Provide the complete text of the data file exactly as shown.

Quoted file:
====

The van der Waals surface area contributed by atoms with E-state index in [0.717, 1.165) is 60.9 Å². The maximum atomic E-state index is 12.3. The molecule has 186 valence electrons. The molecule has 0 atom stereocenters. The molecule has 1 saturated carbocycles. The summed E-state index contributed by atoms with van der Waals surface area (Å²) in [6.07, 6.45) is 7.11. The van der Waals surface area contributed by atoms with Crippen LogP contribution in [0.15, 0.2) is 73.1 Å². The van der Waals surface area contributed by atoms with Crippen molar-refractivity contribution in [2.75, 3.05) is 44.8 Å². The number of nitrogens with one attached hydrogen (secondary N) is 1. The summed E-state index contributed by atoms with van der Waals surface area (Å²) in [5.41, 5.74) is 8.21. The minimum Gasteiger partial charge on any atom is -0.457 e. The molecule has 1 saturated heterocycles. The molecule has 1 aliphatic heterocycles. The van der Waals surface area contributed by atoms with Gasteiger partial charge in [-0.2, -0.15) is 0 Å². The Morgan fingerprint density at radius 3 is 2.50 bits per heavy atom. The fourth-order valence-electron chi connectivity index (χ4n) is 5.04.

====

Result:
The van der Waals surface area contributed by atoms with E-state index in [0.717, 1.165) is 60.9 Å². The maximum atomic E-state index is 12.3. The molecule has 186 valence electrons. The molecule has 0 atom stereocenters. The molecule has 1 saturated carbocycles. The summed E-state index contributed by atoms with van der Waals surface area (Å²) in [6.07, 6.45) is 7.11. The van der Waals surface area contributed by atoms with Crippen LogP contribution in [0.15, 0.2) is 73.1 Å². The van der Waals surface area contributed by atoms with Crippen molar-refractivity contribution in [2.75, 3.05) is 44.8 Å². The number of nitrogens with one attached hydrogen (secondary N) is 1. The summed E-state index contributed by atoms with van der Waals surface area (Å²) in [5.41, 5.74) is 8.21. The minimum Gasteiger partial charge on any atom is -0.457 e. The molecule has 1 saturated heterocycles. The molecule has 1 aliphatic heterocycles. The van der Waals surface area contributed by atoms with Gasteiger partial charge in [-0.2, -0.15) is 0 Å². The Morgan fingerprint density at radius 3 is 2.50 bits per heavy atom. The fourth-order valence-electron chi connectivity index (χ4n) is 5.04.